Ali Mckenzie-Murdoch, originally from the UK, is the creative director and owner of ZeoT dance studio in Zürich, Switzerland. Here she talks about motivations and inspirations behind her world of dance. More info here.
just as the moon
i am still learning
to stand fully
in my whole power
Danielle Doby – I am her tribe
Finding the strength to remove the ‘mask’ and stand tall takes courage. To shine in your own light, show your body, and show yourself, is empowering. I believe that through performing together, we can learn to move differently, not just on stage but also through life.
In our oriental dance school in Switzerland, we work with many women from all walks of life, inspiring them to find joy, confidence and strength through belly dance. Through dance, our students find community with other dancers and a new perspective on themselves.
For more than 10 years, I’ve initiated performance projects, exploring different themes and involving dancers in the creative process, rehearsing and performing together. It’s a process that starts on paper and evolves through experiments in the dance studio, teamwork and many hours of practice. It results in new friendships, the adrenaline rush and magic of performing on stage, and, most importantly, the transformation of the dancer.
In 2016, I created BEAUTY FOR ASHES, which highlights this process of moving into the light with its theme of rebirth. Oriental dance techniques and props were used in new and fascinating ways. Together the dancers built the structure from which a consuming fire erupted; in the ashen underworld they found solace with strangers – and there they waited for the change that was to come.
Oriental dance is the perfect dance form for these projects. It’s a dance where all women, regardless of age, size or shape are accepted. It’s a dance form performed by women for women. It’s a celebration of whatever femininity is for you. The oriental dance genre also encompasses many different styles that can be adapted to the different themes of performance projects. For instance, in BEAUTY FOR ASHES, just as fire turns wood into ashes, we incorporated elements of the ritualised trance dance Zar to embody the idea of transformation through dance.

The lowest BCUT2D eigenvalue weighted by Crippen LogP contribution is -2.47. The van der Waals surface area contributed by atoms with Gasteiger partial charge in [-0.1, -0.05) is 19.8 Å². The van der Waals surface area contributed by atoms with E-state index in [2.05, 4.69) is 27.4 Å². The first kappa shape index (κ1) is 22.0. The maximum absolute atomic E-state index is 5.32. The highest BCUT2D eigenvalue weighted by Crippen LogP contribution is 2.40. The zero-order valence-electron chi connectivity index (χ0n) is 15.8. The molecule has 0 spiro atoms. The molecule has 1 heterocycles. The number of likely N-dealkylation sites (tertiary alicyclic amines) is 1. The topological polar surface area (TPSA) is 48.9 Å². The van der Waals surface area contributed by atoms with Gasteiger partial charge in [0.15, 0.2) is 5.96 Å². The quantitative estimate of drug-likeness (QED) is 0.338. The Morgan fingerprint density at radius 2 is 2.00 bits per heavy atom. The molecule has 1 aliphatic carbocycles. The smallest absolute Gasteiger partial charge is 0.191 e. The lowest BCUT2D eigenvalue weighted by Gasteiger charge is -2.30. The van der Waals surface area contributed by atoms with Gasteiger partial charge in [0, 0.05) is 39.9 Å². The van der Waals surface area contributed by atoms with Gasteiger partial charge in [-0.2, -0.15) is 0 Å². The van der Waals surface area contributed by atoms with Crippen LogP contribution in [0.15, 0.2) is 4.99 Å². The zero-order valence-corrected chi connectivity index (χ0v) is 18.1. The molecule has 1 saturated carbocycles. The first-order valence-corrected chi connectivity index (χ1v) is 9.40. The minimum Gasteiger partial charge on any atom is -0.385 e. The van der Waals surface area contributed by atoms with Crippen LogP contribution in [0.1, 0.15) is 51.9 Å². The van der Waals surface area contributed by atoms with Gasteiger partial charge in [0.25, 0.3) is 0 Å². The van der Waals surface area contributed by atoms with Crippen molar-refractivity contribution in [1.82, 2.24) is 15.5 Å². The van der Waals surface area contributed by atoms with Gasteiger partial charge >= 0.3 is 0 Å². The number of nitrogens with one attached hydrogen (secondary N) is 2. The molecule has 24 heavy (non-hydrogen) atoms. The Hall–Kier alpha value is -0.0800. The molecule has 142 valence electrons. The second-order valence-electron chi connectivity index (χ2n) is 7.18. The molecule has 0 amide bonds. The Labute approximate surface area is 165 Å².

THE POWER OF COLOUR
In 2018 we performed CHROMA.
Approximately 70 student dancers took part in this production. This is the description of the project we presented to our students:
‘Colour is an elemental human need … like fire and water, a raw material indispensable to life.’ – Fernand Léger
Become a colour tourist and travel with us into the world of colour manifested through movement, form and time. Participate in the creative process of exploring aspects of colour to create a dance piece for CHROMA in June 2018. Learn to apply oriental dance techniques in new and unexpected ways, and share the excitement of creating, rehearsing and performing together.
Colours were chosen by the choreographers and included:
With floor patterns, dynamic combinations in place, reflections and duets, we created an oriental fusion of tango, reflecting the hallucinogenic qualities of “la Fée Verte”. We also played with the concept of attraction/repulsion and canon effect to create contrast, tension and drama!
Red stands for love, passion and fire, but also for anger, revenge and death. No other colour evokes such strong images and arouses such contradictory emotions. Our dance reflected the energy and power of the colour, without excluding its vulnerable side. The dance style was modern-oriental, using elements from classical-oriental dance as well as modern dance. This piece was performed to the music of Alicia Keys & Jack White – Another Way To Die
THE POWER OF SMELL
From colour, we moved to fragrance with the performance of PARFUM.
A perfume is like a liquid memory or emotion, silent and difficult to describe with words alone. Discover the memories these fragrances evoke, brought to life through dance.
Unfortunately, due to Covid restrictions, this project was never performed although individual elements of this project were presented in 2022 as part of a larger show.
I’m so proud of every woman who has participated in these projects and I hope they continue to stand tall and shine off-stage, in their own worlds.